Part of the problem is a serious misreading of the Stern audieince, which hardly the no-neck cretins one imagines. While many on the left hold their nose at an alliance with Stern, the reality is that his audience is the white, middle-class, ethnic audience which has been leaning Republican for more than two decades. The problem wasn't just that Stern was under assault by the FCC, but by Clear Channel, a long time booster of George Bush.
Passion of Howard Stern The shock jock says radio colossus Clear Channel fired him because he criticized George Bush -- and he's sure as hell not going to go quietly.
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By Eric Boehlert
March 4, 2004 | From the moment last week when Clear Channel Communications suspended Howard Stern's syndicated morning show from the company's radio stations, denouncing it as "vulgar, offensive and insulting," speculation erupted that the move had more to do with Stern's politics than his raunchy shock-jock shtick.
Stern's loyal listeners, Clear Channel foes and many Bush administration critics immediately reached the same conclusion: The notorious jock was yanked off the air because he had recently begun trashing Bush, and Bush-friendly Clear Channel used the guise of "indecency" to shut him up. That the content of Stern's crude show hadn't suddenly changed, but his stance on Bush had, gave the theory more heft. That, plus his being pulled off the air in key electoral swing states such as Florida and Pennsylvania.
This week, Stern himself went on the warpath, weaving in among his familiar monologues about breasts and porn actresses accusations that Texas-based Clear Channel -- whose Republican CEO, Lowry Mays, is extremely close to both George W. Bush and Bush's father -- canned him because he deviated from the company's pro-Bush line. "I gotta tell you something," Stern told his listeners. "There's a lot of people saying that the second that I started saying, 'I think we gotta get Bush out of the presidency,' that's when Clear Channel banged my ass outta here. Then I find out that Clear Channel is such a big contributor to President Bush, and in bed with the whole Bush administration, I'm going, 'Maybe that's why I was thrown off: because I don't like the way the country is leaning too much to the religious right.' And then, bam! Let's get rid of Stern. I used to think, 'Oh, I can't believe that.' But that's it! That's what's going on here! I know it! I know it!"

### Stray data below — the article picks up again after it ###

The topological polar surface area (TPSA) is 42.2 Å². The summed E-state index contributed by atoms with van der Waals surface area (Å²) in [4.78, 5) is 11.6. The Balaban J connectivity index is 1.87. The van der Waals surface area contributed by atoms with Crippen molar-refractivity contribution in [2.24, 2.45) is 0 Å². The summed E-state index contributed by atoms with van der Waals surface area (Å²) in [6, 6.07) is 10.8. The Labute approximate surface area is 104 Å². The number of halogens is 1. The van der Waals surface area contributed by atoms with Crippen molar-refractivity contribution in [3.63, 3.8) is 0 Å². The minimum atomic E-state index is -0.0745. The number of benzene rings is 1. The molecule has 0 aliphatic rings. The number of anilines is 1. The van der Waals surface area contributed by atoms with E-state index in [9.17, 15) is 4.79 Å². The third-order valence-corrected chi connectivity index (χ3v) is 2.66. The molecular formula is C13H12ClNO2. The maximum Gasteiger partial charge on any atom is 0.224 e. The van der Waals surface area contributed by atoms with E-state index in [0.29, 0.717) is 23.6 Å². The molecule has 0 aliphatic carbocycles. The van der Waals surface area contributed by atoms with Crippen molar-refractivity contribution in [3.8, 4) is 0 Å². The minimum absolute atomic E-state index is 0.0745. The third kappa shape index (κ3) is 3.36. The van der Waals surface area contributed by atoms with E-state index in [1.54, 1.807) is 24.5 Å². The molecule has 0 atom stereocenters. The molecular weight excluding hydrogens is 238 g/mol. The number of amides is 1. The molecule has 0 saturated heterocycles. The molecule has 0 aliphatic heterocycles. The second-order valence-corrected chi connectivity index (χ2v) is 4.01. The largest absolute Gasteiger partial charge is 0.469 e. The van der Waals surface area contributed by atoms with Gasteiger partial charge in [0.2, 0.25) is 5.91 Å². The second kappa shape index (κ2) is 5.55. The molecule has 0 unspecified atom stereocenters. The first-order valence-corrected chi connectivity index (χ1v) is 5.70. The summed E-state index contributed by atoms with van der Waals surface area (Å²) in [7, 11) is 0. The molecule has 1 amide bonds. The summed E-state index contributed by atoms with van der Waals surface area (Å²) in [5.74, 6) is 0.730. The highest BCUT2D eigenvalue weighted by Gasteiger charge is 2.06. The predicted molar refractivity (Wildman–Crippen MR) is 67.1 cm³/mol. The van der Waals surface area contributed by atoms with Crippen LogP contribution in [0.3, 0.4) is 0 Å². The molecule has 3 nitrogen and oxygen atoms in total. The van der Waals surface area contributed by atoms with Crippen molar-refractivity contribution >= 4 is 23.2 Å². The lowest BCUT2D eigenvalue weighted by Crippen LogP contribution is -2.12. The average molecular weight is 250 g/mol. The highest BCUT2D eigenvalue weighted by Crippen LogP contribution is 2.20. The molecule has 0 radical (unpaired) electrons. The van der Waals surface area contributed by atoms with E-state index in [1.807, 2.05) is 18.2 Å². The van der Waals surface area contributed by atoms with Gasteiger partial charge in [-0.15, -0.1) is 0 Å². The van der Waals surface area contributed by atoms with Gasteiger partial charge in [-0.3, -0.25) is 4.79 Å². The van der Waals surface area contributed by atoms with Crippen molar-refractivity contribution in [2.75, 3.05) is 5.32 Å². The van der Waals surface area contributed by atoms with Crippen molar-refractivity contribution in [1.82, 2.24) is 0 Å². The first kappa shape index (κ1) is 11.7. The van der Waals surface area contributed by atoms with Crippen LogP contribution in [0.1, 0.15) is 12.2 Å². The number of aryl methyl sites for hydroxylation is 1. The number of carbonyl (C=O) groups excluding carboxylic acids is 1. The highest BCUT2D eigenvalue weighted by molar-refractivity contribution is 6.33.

Stern's been relentless all week, detailing the close ties between Clear Channel executives and the Bush administration, and insisting that political speech, not indecency, got him in trouble with the San Antonio broadcasting giant. If he hadn't turned against Bush, Stern told his listeners, he'd still be heard on Clear Channel stations.
In a statement released to Salon, the media company insists that "Clear Channel Radio is not operated according to any political agenda or ideology." Clear Channel Radio chief Joe Hogan said, "The decision to suspend Howard Stern from our radio stations is based on our regulatory obligation and commitment to airing material that conforms to the standards and sensibilities of the local communities we serve."
Although by far the most powerful, Stern is not the first radio jock to charge Clear Channel with retaliation for anti-Bush comments.
"I'm glad he's pissed off and I hope he raises hell every single day," says Roxanne Walker, who claims Clear Channel fired her last year because of her antiwar views. "I think any time a broader section of the population hears about the Bush administration and the Clear Channel connection, it's a good thing."
Walker, South Carolina Broadcasters Association's 2002 radio personality of the year, is suing Clear Channel for violating a state law that forbids employers from punishing employees who express politically unpopular beliefs in the workplace.
"On our show we talked about politics and current events," she tells Salon. "There were two conservative partners and me, the liberal, and that was fine. But as it became clear we were going to war, and I kept charging the war was not justified, I was reprimanded by [Clear Channel] management that I needed to tone that down. Basically I was told to shut up." She says she was fired on April 7, 2003.
Phoenix talk show host Charles Goyette says he was kicked off his afternoon drive-time program at Clear Channel's KFYI because of his sharp criticism of the war on Iraq. A self-described Goldwater Republican who was selected "man of the year" by the Republican Party in his local county in 1988, Goyette -- more recently named best talk show host of 2003 by the Phoenix New Times -- says his years with Clear Channel had been among his best in broadcasting. "The trouble started during the long march to war," he says.
While the rest of the station's talk lineup was in a pro-war "frenzy," Goyette was inviting administration critics like former weapons inspector Scott Ritter on his show, and discussing complaints from the intelligence community that the analysis on Iraq was being cooked to support the White House's pro-war agenda. This didn't go over well with his bosses, Goyette says: "I was the Baby Ruth bar in the punch bowl."
Soon, according to Goyette, he was having "toe-to-toe confrontations" with his local Clear Channel managers off the air about his opposition to the war. "One of my bosses said in a tone of exasperation, 'I feel like I'm managing the Dixie Chicks,'" Goyette recalls. "I didn't fit in with the Clear Channel corporate culture."
Writing in the February issue of American Conservative magazine, Goyette put it this way: "Why only a couple of months after my company picked up the option on my contract for another year in the fifth-largest city in the United States, did it suddenly decide to relegate me to radio Outer Darkness? The answer lies hidden in the oil-and-water incompatibility of these two seemingly disconnected phrases: 'Criticizing Bush' and 'Clear Channel.'"